- For Women Facing a Breast Biopsy
- Benign breast conditions: Not all lumps are cancer
- Diagnostic tests for breast conditions
- Types of biopsy procedures
- Questions to ask before having a biopsy
- Your breast biopsy results
- Biopsy and surgery: How they work together
- Waiting for the results
- You are not alone: Getting emotional support
- To learn more
- Appendix A: What is breast cancer?
- Appendix B: Guidelines for early detection of breast cancer
- Appendix C: Mammograms: Finding hidden breast cancer
- Appendix D: American Cancer Society support services for people facing cancer
Diagnostic tests for breast conditions
The 2 main tests used to diagnose breast conditions are mammograms and ultrasounds. Magnetic resonance imaging (MRI) is used in some cases, usually along with one of the other 2 tests.
More details on these and other imaging tests used to diagnose breast changes can be found on our website, or call us to have information sent to you.
If a woman has noticed breast changes or symptoms, or if a routine screening mammogram has found a suspicious-looking area, she may need to get a diagnostic mammogram. During a diagnostic mammogram, more x-rays are taken of the breast than during a screening mammogram. The extra pictures are focused on the area of concern.
Mammograms are x-ray pictures of the breast tissue. They’re read, or interpreted, by a radiologist (a doctor specially trained to read these kinds of tests). But mammograms alone can’t prove that an abnormal area is cancer. Tissue from the area must be taken out and looked at under a microscope. This is called a biopsy. Breast cancer cannot be diagnosed without a biopsy.
You should also know that a mammogram is not perfect at finding breast cancer. If you have a breast lump, you should have it checked by a health care provider and talk about having a biopsy even if your mammogram is normal.
Breast ultrasound uses sound waves to make a computer picture of the inside of the breast. This test is sometimes used to target a certain area of concern that was found on the mammogram or physical exam.
Ultrasound is useful for looking at some breast changes, such as those that can be felt but not seen on a mammogram. It also helps tell the difference between fluid-filled cysts and solid masses. If a lump is really a cyst, it’s benign (not cancer). If this is the case, your health care provider may not have to put a needle into it to take out fluid.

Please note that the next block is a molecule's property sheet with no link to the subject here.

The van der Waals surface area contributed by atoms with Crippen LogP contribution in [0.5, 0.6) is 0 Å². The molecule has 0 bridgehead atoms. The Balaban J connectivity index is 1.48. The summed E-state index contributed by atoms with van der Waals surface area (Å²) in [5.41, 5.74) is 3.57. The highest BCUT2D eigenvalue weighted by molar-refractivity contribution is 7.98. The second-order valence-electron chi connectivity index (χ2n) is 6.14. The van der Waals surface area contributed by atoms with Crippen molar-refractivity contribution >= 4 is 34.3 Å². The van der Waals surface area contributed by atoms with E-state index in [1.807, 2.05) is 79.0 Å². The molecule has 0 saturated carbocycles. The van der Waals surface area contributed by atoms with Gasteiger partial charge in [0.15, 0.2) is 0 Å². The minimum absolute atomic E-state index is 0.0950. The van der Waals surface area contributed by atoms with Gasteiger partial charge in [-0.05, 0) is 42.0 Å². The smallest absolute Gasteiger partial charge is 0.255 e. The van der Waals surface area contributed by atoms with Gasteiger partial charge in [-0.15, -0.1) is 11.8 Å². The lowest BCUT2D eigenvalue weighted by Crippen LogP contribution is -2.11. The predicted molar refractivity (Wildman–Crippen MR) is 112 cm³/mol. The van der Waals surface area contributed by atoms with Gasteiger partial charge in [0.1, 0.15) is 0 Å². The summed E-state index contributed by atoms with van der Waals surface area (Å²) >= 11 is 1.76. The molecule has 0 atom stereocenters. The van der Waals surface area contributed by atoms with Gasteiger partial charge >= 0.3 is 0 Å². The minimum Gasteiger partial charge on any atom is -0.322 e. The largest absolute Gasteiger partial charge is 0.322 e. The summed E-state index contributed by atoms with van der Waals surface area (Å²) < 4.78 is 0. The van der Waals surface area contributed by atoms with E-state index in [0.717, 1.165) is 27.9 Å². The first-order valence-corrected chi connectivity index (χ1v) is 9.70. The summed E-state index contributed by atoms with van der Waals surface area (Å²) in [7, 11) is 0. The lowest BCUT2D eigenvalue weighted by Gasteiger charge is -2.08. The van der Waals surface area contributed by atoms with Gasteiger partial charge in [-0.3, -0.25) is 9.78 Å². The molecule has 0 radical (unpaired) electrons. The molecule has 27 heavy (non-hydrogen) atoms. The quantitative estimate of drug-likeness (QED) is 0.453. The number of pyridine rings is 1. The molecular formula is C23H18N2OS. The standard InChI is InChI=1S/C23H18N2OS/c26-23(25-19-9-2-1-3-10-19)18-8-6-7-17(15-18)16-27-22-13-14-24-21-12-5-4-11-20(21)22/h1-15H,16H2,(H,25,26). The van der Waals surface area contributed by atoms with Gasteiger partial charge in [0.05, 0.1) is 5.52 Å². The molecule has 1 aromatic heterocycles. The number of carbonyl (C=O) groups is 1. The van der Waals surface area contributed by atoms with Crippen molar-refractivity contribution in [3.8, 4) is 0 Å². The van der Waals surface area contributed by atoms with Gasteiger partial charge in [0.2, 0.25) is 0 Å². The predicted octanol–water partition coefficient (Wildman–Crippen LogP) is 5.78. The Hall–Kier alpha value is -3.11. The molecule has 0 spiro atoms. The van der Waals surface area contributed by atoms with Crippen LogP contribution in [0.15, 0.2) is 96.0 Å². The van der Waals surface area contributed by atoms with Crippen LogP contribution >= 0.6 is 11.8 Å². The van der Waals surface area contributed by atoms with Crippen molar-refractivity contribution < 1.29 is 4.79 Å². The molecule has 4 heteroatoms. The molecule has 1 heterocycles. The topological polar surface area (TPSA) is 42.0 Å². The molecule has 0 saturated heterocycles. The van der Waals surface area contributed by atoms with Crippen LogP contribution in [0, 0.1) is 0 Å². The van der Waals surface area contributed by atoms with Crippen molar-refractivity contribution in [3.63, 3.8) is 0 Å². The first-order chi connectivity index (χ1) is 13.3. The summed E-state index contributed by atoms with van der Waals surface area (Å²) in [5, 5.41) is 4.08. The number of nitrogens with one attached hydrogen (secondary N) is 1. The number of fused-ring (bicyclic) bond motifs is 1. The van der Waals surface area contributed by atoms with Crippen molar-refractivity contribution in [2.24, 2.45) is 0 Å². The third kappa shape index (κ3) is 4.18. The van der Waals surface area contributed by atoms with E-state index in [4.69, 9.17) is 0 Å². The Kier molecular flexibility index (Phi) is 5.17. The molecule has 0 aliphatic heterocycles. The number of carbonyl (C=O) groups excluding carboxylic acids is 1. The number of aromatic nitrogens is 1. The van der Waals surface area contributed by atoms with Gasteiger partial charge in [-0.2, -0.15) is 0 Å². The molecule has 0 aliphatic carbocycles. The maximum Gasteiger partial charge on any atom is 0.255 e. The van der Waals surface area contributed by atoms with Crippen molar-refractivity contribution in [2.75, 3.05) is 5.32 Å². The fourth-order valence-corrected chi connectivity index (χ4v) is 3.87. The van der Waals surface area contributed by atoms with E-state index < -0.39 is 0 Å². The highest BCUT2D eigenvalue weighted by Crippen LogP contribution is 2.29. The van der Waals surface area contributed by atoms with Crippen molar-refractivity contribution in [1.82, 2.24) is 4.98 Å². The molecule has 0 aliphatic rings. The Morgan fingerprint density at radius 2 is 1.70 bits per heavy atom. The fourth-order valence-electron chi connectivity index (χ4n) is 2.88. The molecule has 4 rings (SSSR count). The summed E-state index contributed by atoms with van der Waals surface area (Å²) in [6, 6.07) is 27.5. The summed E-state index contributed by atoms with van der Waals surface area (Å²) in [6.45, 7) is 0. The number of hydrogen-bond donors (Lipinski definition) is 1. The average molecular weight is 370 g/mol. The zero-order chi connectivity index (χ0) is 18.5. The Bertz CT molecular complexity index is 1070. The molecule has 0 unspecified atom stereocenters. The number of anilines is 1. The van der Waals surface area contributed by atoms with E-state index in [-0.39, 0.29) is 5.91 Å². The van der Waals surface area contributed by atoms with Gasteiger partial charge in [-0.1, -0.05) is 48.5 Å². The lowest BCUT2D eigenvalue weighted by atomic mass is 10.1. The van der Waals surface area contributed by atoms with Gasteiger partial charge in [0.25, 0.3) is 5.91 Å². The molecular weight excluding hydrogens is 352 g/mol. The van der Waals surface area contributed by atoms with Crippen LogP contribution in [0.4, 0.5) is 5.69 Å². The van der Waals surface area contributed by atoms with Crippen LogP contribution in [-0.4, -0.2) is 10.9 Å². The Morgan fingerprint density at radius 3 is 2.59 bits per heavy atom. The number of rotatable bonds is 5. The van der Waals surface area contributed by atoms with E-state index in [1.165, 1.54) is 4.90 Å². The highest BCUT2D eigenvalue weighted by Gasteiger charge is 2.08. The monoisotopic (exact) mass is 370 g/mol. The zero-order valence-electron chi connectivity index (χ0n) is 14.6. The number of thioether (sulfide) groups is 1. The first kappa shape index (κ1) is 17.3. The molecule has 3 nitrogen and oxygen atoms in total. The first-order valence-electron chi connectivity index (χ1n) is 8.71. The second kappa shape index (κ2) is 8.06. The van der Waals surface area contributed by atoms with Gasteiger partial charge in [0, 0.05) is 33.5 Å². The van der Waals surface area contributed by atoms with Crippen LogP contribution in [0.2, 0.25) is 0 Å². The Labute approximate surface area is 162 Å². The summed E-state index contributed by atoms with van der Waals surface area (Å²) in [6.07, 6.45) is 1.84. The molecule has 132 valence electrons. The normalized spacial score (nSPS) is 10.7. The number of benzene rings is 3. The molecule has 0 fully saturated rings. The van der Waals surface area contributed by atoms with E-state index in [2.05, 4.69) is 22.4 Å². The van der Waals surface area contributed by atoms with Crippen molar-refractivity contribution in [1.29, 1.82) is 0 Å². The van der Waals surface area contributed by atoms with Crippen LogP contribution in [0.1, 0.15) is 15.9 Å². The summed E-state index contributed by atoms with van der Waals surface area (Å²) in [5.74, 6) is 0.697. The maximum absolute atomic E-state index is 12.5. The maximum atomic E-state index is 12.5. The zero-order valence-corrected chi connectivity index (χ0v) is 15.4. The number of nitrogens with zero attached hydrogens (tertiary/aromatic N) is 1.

Ultrasound uses high-frequency sound waves to outline a part of the body. The sound waves are sent into the area of the body being studied and echoed back. These echoes are picked up by the ultrasound probe. A computer changes the sound waves into a picture that’s shown on a screen. Radiation is not used to do this test.
Magnetic resonance imaging
Magnetic resonance imaging (MRI) is sometimes used to look for breast cancer in women known to be at high risk. It may also be used to get a closer look after breast cancer has been found. MRI can show if your lymph (limf) nodes are enlarged, which may be a sign that they contain cancer. (Lymph nodes are small bean-shaped collections of immune system tissue that are connected by small vessels or tubes. They remove cell waste, germs, and other harmful substances from the body. Cancers sometimes spread into them.)
MRI is sometimes used to look for breast tumors that didn’t show up on a mammogram. It’s also used to help guide the biopsy needle into tumors that can’t be seen on mammograms. (You can read more about this under “Vacuum-assisted core biopsies” in the section called “Types of biopsy procedures.”)
Ductograms are sometimes used to find the cause of nipple discharge. A ductogram is also called a galactogram.
In this test, a small amount of dye is put into one of the ducts in the nipple through a tiny plastic tube. The dye can be seen on an x-ray, which can then show if there’s a tumor inside the duct.
Even though imaging tests like the mammogram and ultrasound can find a suspicious area, they cannot tell whether it’s cancer. A biopsy is the only way to know for sure if a breast change is cancer.
A biopsy removes some cells from the area of concern so they can be checked under a microscope. The cells can be removed using a needle or by doing surgery to take out part or all of the tumor. The type of biopsy depends on the size and location of the lump or suspicious area.
If your health care provider thinks you don’t need a biopsy, but you feel there’s something wrong with your breast, follow your instincts. Don’t be afraid to talk to your provider about this or go to another provider for a second opinion.
A biopsy is the only sure way to diagnose breast cancer.
Even before you have a biopsy, you might want to get a second opinion. This way, another expert from another hospital or mammogram center will look at your mammogram. You can ask your health care provider to set this up for you, or you can have your mammograms sent to an expert you have chosen. If you’ve had a digital mammogram, the images can be sent electronically, but you may still need to send your older films to compare.
Your provider’s office staff can help you figure out what you need to do and how to do it. They should send your most recent mammogram and any older ones they have to a center that specializes in mammograms and the diagnosis of breast cancer. Or, if the facility will make copies, you can take them for a second opinion yourself. Be sure to find out ahead of time if the second facility or provider accepts copies; some want only original x-rays. You should also find out if your health insurance will pay for a second opinion. If not, you’ll want know what your costs will be.
It takes great skill and experience to read a mammogram. Be sure your mammogram is being read by an expert.
Last Medical Review: 07/21/2014
Last Revised: 10/20/2015